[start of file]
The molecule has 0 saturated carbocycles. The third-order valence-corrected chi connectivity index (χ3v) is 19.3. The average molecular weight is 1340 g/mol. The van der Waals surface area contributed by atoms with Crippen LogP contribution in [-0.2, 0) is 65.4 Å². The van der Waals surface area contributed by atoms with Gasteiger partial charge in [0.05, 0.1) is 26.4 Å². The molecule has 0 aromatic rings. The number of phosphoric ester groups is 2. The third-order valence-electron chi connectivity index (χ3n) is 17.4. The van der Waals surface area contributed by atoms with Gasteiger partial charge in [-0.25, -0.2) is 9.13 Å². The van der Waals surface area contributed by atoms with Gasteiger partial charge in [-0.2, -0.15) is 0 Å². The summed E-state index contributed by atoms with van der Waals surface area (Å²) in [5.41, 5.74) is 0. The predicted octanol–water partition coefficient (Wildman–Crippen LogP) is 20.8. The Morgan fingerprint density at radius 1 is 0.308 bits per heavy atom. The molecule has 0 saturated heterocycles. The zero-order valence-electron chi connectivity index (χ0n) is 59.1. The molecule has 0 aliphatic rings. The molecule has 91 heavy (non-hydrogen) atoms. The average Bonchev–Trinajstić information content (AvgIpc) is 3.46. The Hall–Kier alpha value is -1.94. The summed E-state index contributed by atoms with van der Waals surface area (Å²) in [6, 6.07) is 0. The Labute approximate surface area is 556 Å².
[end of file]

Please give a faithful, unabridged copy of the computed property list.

The molecule has 0 saturated carbocycles. The third-order valence-corrected chi connectivity index (χ3v) is 19.3. The average molecular weight is 1340 g/mol. The van der Waals surface area contributed by atoms with Crippen LogP contribution in [-0.2, 0) is 65.4 Å². The van der Waals surface area contributed by atoms with Gasteiger partial charge in [0.05, 0.1) is 26.4 Å². The molecule has 0 aromatic rings. The number of phosphoric ester groups is 2. The third-order valence-electron chi connectivity index (χ3n) is 17.4. The van der Waals surface area contributed by atoms with Gasteiger partial charge in [-0.25, -0.2) is 9.13 Å². The van der Waals surface area contributed by atoms with Gasteiger partial charge in [-0.2, -0.15) is 0 Å². The summed E-state index contributed by atoms with van der Waals surface area (Å²) in [5.41, 5.74) is 0. The predicted octanol–water partition coefficient (Wildman–Crippen LogP) is 20.8. The Morgan fingerprint density at radius 1 is 0.308 bits per heavy atom. The molecule has 0 saturated heterocycles. The zero-order valence-electron chi connectivity index (χ0n) is 59.1. The molecule has 0 aliphatic rings. The molecule has 91 heavy (non-hydrogen) atoms. The average Bonchev–Trinajstić information content (AvgIpc) is 3.46. The Hall–Kier alpha value is -1.94. The summed E-state index contributed by atoms with van der Waals surface area (Å²) in [6, 6.07) is 0. The Labute approximate surface area is 556 Å².